Chiapas, Mexico: Picnic in the Park
Dec. 15, 1998
Chiapas: Picnic in the Park
The United States says that its military aid to Mexico is being used to stem
the flow of drugs from Mexico to the United States. Where does the military
equipment and money go that is sent by the United States to fight this drug
war ? On a Sunday outing just south of San Cristobal, members of CPT Mexico,
found some of that equipment
As we walked along the road, we met a group of people descending from the back
of a tarp covered stake truck that bore signs, "Por La Paz" and another about
Guatemala and Chiapas. We asked what they were doing. They explained that
they were going to Guatemala City to receive a torch of
peace. They would run back in relays bringing the torch to San Cristobal.
Relays are part of the ancient Mayan culture. These Catholic ancestors of the
Mayans have dedicated their run to the Virgin of Guadalupe who instructs us to
pray and fast for peace. They will arrive back on the feast day of Our Lady
Further down the road was Rancho Nuevo, a military base, that surrounds a
national park featuring caves, horse back riding and picnic areas. We had
read in two books and it was confirmed by two thirty-year residents of San
Cristobal that a joint United States/ Mexico radar tower was on a mountain
in this military base.
We approached the base and asked if there was a radar tower on the mountain.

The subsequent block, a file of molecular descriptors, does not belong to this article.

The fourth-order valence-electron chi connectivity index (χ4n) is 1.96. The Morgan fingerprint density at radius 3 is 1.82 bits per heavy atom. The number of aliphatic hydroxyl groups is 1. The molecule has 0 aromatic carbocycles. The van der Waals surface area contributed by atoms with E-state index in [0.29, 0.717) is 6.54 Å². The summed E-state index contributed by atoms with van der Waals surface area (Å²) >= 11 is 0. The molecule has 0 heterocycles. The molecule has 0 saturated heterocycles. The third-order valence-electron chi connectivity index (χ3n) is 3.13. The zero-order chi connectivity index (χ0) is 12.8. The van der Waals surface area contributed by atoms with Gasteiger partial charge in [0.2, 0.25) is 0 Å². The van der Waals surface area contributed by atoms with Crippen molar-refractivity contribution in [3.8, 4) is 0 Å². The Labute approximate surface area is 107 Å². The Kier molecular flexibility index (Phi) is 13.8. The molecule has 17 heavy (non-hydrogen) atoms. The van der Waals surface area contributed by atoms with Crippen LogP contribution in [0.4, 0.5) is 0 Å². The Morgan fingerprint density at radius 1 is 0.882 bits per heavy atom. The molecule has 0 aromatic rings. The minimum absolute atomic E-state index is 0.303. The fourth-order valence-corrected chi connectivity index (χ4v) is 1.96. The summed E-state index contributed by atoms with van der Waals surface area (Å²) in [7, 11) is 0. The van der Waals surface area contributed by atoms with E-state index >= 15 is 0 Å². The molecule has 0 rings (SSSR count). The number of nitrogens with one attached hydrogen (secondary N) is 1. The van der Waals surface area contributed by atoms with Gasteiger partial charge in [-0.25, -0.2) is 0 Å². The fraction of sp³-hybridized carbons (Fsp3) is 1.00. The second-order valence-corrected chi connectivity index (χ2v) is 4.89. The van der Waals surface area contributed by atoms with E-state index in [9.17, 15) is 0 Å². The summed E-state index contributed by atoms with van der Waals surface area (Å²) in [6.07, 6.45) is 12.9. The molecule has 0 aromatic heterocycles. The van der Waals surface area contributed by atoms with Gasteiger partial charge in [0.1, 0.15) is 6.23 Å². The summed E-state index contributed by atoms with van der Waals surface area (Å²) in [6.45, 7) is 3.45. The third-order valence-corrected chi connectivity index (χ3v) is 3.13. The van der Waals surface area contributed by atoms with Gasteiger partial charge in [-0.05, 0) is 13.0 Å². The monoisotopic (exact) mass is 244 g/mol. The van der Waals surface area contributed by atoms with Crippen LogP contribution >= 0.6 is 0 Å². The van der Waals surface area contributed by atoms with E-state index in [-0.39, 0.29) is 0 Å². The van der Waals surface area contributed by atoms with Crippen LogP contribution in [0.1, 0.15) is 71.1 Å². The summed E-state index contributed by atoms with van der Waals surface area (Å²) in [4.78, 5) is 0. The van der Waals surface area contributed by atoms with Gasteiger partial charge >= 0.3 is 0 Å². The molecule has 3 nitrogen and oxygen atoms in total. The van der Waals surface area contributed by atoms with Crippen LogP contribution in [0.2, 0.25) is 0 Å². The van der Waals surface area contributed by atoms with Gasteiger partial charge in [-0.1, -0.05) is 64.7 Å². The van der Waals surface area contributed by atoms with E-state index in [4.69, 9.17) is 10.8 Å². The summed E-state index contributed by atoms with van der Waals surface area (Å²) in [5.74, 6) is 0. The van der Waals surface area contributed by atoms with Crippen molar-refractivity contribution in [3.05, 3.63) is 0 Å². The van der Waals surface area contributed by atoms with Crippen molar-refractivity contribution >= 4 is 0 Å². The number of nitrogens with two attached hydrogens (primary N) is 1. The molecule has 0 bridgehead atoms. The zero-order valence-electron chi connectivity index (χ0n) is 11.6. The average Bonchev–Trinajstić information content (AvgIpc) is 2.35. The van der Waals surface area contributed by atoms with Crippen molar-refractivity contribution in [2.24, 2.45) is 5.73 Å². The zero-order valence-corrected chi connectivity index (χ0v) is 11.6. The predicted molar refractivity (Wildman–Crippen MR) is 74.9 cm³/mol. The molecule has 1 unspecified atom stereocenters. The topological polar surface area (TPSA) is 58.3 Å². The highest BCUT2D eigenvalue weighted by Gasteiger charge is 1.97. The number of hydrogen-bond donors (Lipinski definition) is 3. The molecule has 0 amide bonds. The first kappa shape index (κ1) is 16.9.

The guard on duty affirmed that there was , but said we could not enter
because there was military training in that area and it was dangerous. He
indicated that the base ended not much further down the road and there was a
perimeter fence. We followed his directions and the perimeter
fence back off the road for approximately one mile up a mountain, but even
from that high perch we were unable to see that radar tower.
We returned to the guard post and talked about the orchids we had seen and
asked when they bloomed. The soldier said May was the month for blooms.
Heading down the road back toward town, we were surprised to see a caravan of
military vehicles, 7 humvees and 9 small troop carriers with 10 soldiers each,
passing on an interior road.
"Mexico's National Institute To Combat Drugs ( INCD) issued a report covering
the period, Nov. 16, 1995 - April 30, 1996 , in which the Institute identified
the 10 Mexican states in which the most drugs had been found and destroyed.
The southern state of conflict -ridden Chiapas was not mentioned." (The
Slippery Slope/ U.S. Military Moves Into Mexico, S. Brian Willson, Updated,
Why are United States tax dollars being used for a radar installation and for
military equipment in a Mexican state that apparently has little if any
connection to drug production or activity? Is this equipment being used to
intimidate Mexican citizens who are seeking a role in the democratic processes
of their government?